Notes by Annette Lavers
 The coiffeur Cosme who produces ‘delicious, intelligent curls’ thus resembles the hero of ‘The Ballad of a Barber’ who ‘could with ease /Curl wit into the dullest face’. The autobiographical resonance of the latter’s description (‘His daily task was all he loved, /And now and then a little praise’) finds literal confirmation in Beardsley’s correspondence: to Mabel, ‘Really nothing but work amuses me at all’ (by November 1896), and his concern for his ‘monument’, Fifty Drawings; see The Letters of Aubrey Beardsley, p. 386.
 This is the time when it begins to be felt that sexual practices have to be catalogued and have (scientific) names, a restrictive and potentially punitive ‘medicalisation’ eschewed by Beardsley’s literary practice. His attitude puts him on the side of a D.H. Lawrence, against authors like Swift or Church Fathers cited in, say, Sartre’s Le Diable et le Bon Dieu. [The Devil and the Good Lord] 1895, the year of Venus and Tannhäuser, is also that of Freud’s Interpretation of Dreams, and the idea of a norm, which organises most practices as ‘deviations’ or even ‘perversions’ from it, has caused much resentment against psychoanalysis.
 The description of Venus’s body is in some ways reminiscent of the famous doll by another outstanding draughtsman, Hans Bellmer, who was an admirer of Beardsley’s story (personal communication). As for her general looks, the author states that she ‘looked like K-‘. Could this ‘K’ be Kitty Savile-Clark, who with her sister Maggie, was at Dieppe at the same time as Aubrey and Mabel? For these two ‘professional beauties’, who are probably the ‘bathers’ of Beardsley’s drawing, and for a description of Kitty, see Jacques-Émile Blanche, La Pêche aux souvenirs, [Fishing for Memories] sections ‘Dieppe, l’année de Beardsley’ and ‘les Ondines’ – Blanche painted Aubrey, Mabel and Kitty, and gives a description of the Dieppe casino’s ‘petits chevaux’.
 Some critics have commented on the resemblance of the highly symbolic Priapusa with Wilde, in Beardsley’s illustration. If this is so, it shows how for him the fateful figure of Wilde, for better or worse, dominated the ethical and esthetic [aesthetic?] ambitions and achievements of the age – an opinion which seems to be supported by the testimony of Franz Blei, who met Beardsley at the Hotel Voltaire in April 1897 and wrote a sequel to Venus and Tannhäuser.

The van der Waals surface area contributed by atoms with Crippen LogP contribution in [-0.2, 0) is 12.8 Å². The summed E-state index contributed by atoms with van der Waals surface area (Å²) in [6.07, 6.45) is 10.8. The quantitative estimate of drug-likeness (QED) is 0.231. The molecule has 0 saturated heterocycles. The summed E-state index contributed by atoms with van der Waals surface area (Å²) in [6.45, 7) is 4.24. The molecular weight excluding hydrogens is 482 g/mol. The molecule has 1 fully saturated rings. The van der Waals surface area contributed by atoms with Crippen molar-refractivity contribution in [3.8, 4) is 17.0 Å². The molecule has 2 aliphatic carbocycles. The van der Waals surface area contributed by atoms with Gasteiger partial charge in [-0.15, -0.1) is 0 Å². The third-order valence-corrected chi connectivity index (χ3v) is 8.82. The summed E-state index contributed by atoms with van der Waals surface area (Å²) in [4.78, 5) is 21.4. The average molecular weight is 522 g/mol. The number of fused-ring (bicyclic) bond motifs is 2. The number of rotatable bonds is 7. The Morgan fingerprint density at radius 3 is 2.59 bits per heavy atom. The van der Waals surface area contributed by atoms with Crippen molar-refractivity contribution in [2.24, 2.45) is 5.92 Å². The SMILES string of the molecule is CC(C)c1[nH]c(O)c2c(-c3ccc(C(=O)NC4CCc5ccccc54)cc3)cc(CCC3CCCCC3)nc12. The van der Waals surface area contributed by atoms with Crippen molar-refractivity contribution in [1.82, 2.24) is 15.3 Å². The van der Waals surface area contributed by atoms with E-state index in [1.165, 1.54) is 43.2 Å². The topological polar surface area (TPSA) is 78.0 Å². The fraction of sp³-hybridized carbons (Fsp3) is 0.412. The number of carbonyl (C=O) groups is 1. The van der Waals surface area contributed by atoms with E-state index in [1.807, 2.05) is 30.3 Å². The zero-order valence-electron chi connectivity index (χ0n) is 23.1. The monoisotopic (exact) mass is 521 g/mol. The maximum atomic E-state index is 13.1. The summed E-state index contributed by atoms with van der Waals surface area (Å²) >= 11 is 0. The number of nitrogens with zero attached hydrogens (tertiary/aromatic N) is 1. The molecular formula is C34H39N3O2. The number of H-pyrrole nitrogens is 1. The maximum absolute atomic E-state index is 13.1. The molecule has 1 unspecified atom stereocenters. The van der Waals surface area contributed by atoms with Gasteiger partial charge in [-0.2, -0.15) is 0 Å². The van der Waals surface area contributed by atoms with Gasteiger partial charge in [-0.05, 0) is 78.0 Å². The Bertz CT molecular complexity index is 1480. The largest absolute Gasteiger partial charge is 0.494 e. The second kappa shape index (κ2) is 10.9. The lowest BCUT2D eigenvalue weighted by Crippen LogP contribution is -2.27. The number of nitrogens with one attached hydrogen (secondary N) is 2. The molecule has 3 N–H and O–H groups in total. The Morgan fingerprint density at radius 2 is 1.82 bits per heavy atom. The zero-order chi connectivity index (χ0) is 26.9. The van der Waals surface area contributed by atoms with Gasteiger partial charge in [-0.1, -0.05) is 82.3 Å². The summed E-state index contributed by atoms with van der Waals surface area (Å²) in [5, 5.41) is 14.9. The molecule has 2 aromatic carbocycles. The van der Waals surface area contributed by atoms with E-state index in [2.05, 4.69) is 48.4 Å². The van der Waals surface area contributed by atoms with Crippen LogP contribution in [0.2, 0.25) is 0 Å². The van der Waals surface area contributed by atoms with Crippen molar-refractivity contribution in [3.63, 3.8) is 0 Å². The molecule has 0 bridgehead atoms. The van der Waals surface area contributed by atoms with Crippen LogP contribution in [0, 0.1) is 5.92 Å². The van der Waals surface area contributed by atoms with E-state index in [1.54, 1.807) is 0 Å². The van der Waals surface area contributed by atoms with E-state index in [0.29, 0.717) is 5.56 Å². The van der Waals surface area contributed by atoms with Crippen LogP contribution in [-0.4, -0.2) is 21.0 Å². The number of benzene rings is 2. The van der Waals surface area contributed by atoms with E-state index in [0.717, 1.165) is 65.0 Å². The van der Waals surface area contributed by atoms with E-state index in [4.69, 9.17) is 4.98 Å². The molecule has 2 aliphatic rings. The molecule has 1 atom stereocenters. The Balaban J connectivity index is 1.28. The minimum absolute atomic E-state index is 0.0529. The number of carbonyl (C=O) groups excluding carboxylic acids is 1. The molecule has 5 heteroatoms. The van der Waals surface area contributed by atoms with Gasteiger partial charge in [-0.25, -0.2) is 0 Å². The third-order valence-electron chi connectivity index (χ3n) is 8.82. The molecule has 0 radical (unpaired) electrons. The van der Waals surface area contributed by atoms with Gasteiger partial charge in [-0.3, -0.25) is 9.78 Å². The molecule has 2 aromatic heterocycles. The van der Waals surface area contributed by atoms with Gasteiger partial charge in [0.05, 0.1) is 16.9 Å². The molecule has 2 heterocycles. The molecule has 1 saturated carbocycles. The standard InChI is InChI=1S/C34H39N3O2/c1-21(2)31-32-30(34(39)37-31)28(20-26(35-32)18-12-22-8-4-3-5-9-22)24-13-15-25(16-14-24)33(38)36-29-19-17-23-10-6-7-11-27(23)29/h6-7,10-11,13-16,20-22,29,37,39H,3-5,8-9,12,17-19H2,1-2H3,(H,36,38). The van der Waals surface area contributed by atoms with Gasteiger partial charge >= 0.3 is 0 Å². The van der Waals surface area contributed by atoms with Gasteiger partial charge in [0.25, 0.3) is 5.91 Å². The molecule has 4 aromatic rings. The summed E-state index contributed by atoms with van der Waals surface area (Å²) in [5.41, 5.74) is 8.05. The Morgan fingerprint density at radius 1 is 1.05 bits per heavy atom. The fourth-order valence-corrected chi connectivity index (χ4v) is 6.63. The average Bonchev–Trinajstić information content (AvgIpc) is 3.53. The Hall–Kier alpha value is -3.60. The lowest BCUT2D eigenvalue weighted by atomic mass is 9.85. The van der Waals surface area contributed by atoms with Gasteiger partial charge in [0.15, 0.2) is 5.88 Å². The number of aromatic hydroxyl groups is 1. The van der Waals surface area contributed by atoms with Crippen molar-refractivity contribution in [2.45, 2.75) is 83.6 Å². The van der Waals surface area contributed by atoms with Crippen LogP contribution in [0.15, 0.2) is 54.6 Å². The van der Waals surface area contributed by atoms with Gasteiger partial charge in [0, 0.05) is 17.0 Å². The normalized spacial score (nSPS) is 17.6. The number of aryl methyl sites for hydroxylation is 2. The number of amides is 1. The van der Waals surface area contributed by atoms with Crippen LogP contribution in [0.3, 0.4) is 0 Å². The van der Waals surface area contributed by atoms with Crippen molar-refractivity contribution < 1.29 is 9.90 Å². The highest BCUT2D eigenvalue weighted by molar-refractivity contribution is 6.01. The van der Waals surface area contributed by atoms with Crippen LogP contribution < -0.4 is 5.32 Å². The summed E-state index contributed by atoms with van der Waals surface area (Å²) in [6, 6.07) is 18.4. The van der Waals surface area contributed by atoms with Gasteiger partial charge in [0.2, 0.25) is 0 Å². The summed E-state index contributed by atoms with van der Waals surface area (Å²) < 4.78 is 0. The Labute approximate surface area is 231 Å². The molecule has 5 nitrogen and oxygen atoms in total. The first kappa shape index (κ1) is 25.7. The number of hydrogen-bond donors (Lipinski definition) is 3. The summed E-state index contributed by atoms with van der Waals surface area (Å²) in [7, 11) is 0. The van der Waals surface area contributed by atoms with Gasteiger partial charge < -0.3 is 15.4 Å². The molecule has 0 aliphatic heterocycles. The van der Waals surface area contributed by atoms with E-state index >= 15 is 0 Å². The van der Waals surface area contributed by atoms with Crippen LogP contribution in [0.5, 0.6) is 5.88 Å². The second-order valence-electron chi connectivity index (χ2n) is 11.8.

‘A celle qui est trop gaie’, in Les Fleurs du Mal: ‘Je voudrais […] faire à ton flanc étonné / Une blessure large et creuse, /Et […] à travers ces lèvres nouvelles…/ T’infuser mon venin, ma soeur!’. [‘To she who is too lighthearted’ […] ‘I would like […] to make in your astonished side/ A wound both wide and deep, /And […] through these newly made lips […] / Infuse my venom, my sister!]. The Marquis de Sade is yet another author found on Salome’s well-stocked bookshelves.
 Sporion’s name may come from Spores, the young Roman whom Nero ‘married’, as recounted by Suetonius, who also describes Tiberius’s games with children in his bath, similar to Tannhäuser’s. Incidentally, Bathyllus, the object of two drawings illustrating Juvenal’s Sixth Satire, already had emblematic status since Verlaine’s famous sonnet ‘Langueur’, whose first line ‘Je suis l’Empire à la fin de la dècadence’, [I am the Empire at the end of the decadence] gave the ‘Decadents’ their name.
 Her posture (in Chapter IX) is not unlike that of ‘Woman’ in the drawing Juvenal Scourging a Woman which adds rather different connotations to the interpretation of this work. On her name, Rosalie, see note 17.
 In order to fit in these associations, Beardsley changed the time when Tannhäuser wakes up in the manuscript, 11 a.m., to 8 a.m. in The Savoy version – unlikely perhaps after a sexual encounter with Venus, but showing the author’s meticulous attention to his story! The theme of the Rose, through the medieval Roman de la Rose, gives Venus and Tannhäuser its epigraph – ‘La chaleur du brandon Venus’. It is a traditional metaphor for the female genitalia, and, as we saw, the structure of Venus’s boudoir, and is not only found graphically throughout Beardsley’s work (where there are as many roses as phalluses – see, for example, Salome, The Mysterious Rose-Garden, etc.), but again in the name of the emblematic child Rosalie, and that of St Rose of Lima. The evocation of the latter can hardly be called ‘camp’, as one sometimes reads, when we remember the invocation to the Virgin by Wagner’s Tannhäuser, who seeks her help to escape Venus; the drawing that dramatises the drift of these free associations, and the content of the drawing A Footnote.